Expand this further and think of each of these roles with its own Venn diagram. As a chief executive the circles for this leadership role are titled vision, operations and delivery. As a trustee my duties are governance, strategy and compliance. As a consultant I bring a degree of independence, task focus and constructive challenge and assistance. None of these circles are mutually exclusive – there is a flow of skills and knowledge between each.

These descriptions have different interpretations or deeper skill requirements, too. For example, when it might be time to lead from the back, stepping aside to allow others to take initiative regardless of their role or perceived status, or where culture change is central to successful operations. The visualisation could be further extended to encompass personal attributes, but that is better described face-to-face.

Overlay these Venn diagrams – imagine the central point of each as the writing that runs through the stick of rock – and you might have a measure of what is inside the tin.

Looking beyond labels

I am fortunate in my title-less role that in my recent assignments clients have looked beyond a label, enabling me to apply a range of skills and experiences to the task in hand. The work has been both programmatic and operational, and the roles I have undertaken range from whole organisation, to an area of particular interest that requires analysis and direction. It has covered policy areas that couldn’t be further apart, for example health, social care and wellbeing as well as a community consent based approach to the disposal of radioactive waste. More recently, the ability to curate national data sets and combine this with local community development approaches has helped ensure both people and place are fully considered when setting out local priorities.

As I conclude two concurrent pieces of work I am alert to new opportunities that are either interesting or challenging and preferably both. If you think I might have something to offer, just don’t ask me to name my tin.

Ongoing and recently concluded work are summarised below as well as posts that reflect my experience and topics of interest.

Sutton Coldfield Town Council; a community development approach to health and wellbeing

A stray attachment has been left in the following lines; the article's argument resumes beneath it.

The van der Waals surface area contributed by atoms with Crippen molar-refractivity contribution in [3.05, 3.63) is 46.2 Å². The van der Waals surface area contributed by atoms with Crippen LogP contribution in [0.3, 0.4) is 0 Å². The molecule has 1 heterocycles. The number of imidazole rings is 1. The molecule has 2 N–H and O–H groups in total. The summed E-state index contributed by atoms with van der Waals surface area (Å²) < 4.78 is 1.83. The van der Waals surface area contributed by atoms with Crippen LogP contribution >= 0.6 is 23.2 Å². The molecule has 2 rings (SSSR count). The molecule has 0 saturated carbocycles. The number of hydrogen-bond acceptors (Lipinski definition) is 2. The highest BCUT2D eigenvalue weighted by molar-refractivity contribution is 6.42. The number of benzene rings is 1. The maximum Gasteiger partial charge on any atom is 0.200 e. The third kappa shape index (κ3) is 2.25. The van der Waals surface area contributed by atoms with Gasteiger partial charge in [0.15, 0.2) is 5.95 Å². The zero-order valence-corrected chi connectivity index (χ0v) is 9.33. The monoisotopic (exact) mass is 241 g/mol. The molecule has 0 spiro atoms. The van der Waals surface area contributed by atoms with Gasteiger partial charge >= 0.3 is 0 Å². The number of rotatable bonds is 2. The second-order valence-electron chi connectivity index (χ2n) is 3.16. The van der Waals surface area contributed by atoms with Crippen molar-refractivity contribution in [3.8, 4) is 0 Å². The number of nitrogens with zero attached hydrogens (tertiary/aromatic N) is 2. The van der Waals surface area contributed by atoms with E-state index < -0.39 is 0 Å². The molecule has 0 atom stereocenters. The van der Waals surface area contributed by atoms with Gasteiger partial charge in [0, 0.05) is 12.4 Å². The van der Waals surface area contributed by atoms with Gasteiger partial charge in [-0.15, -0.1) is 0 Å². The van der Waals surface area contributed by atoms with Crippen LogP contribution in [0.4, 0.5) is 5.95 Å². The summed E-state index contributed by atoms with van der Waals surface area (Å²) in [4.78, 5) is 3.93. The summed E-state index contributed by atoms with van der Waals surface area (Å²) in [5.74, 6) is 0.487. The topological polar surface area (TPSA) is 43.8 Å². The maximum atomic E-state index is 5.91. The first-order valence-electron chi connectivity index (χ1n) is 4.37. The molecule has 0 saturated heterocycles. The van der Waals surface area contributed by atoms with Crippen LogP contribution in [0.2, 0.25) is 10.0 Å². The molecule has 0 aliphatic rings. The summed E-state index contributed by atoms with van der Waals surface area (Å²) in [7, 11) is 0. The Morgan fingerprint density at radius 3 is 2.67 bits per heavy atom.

In October 2018 I concluded a project for Sutton Coldfield Town Council, to consider the health and wellbeing needs of its population and how a community development and engagement approach could help address local priorities. I combined a data review to identify local priorities and listened to local organisations to understand the reality on the ground. In addition to providing firm evidence to support future allocation of resources, there were some unexpected outcomes of the research.

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Who gives a Pluck?

There is nothing like reading a good book, but I am bad at it. Daily demands, aka a lack of personal discipline, reduces me to an online daily digest of public affairs, contemporary articles and content that might serve well in a trivia quiz. The only way to devour one is to chain me to a chair; I am, therefore, a holiday reader. This is a review of Madeleine Albright’s book, Fascism: A Warning

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Looking back, to look forwards

The Marshall Plan was a bold gesture to rebuild the economies and spirit of western Europe after WWII. As we enter a fragile period of post war politics, this article explores our need to consciously engage with our past as we attempt to shape our future, drawing on personal insights. It highlights the importance of transnational dialogue in advance of BUILD 2017, held in Detroit and initiated by the German Marshall Fund of the United States.

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Guardian Society Profile April 2016

This isn’t the end for local activism
The head of the axed Community Development Foundation on how local organisations already hit by cuts will have to pick up the slack.

BUILD Bilbao October 2016

Bilbao Urban Innovation and Leadership Dialogues
From September 16-19, 2015, BUILD convened over 100 civic leaders and urban practitioners from GMF’s network in the U.S. and Europe to discuss strategies for leading transformative change in cities for BUILD's second annual convening.